Away From Home: Youth Experiences of Institutional Placements in Foster Care

Sarah Fathallah & Sarah Sullivan

Over the years, many reports, investigations, and assessments have shed light on the conditions that foster youth experience in institutional placements. For instance, a 2015 Department of Health and Human Services (HHS) report found that over 40% of children in institutions do not have a clinical reason for that acute of a setting (Children’s Bureau, 2015). A seminal study reported that residential treatment facilities lack oversight, and protective health and safety practices, and engage in substandard treatment, rights violations, and abuse (Behar et. al., 2007). Another study has shown how youth exposed to institutional care often suffer from “structural neglect” which may include minimum physical resources, unfavorable and unstable staffing patterns, and social-emotionally inadequate caregiver-child interactions” (Van IJzendoorn et al., 2011). Researchers have documented how institutions often fracture family relationships, rely on shift staff with often inadequate training and high turnover rates, expose youths to negative peer experiences (James, 2011), engage in restrictive placement policies, and mismatch placement decisions based on level of care needed (Lardner, 2015).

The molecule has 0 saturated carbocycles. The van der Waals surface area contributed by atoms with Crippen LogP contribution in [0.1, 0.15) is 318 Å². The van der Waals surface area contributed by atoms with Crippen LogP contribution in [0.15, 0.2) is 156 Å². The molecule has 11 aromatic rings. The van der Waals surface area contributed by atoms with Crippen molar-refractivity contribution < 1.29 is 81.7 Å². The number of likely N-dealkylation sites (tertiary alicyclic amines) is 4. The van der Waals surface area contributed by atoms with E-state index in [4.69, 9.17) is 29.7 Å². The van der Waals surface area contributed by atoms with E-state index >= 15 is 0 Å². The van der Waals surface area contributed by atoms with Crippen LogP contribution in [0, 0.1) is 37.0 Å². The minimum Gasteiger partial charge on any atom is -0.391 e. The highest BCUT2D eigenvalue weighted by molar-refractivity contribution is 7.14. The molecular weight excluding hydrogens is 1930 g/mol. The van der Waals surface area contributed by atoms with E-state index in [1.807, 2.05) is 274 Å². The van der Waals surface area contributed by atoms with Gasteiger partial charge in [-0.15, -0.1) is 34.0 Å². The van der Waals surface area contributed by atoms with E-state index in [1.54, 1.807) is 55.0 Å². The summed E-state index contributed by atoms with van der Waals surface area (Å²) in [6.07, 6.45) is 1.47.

Despite this growing body of evidence, institutional placements persist. With little being done to overhaul the system, we believe that what is missing from the conversation is a deep, nuanced understanding of the lived experience and mental models of young people who have recently lived in institutional placements while in foster care, an understanding of institutional placements from youths’ perspectives. This study exists to fill that gap.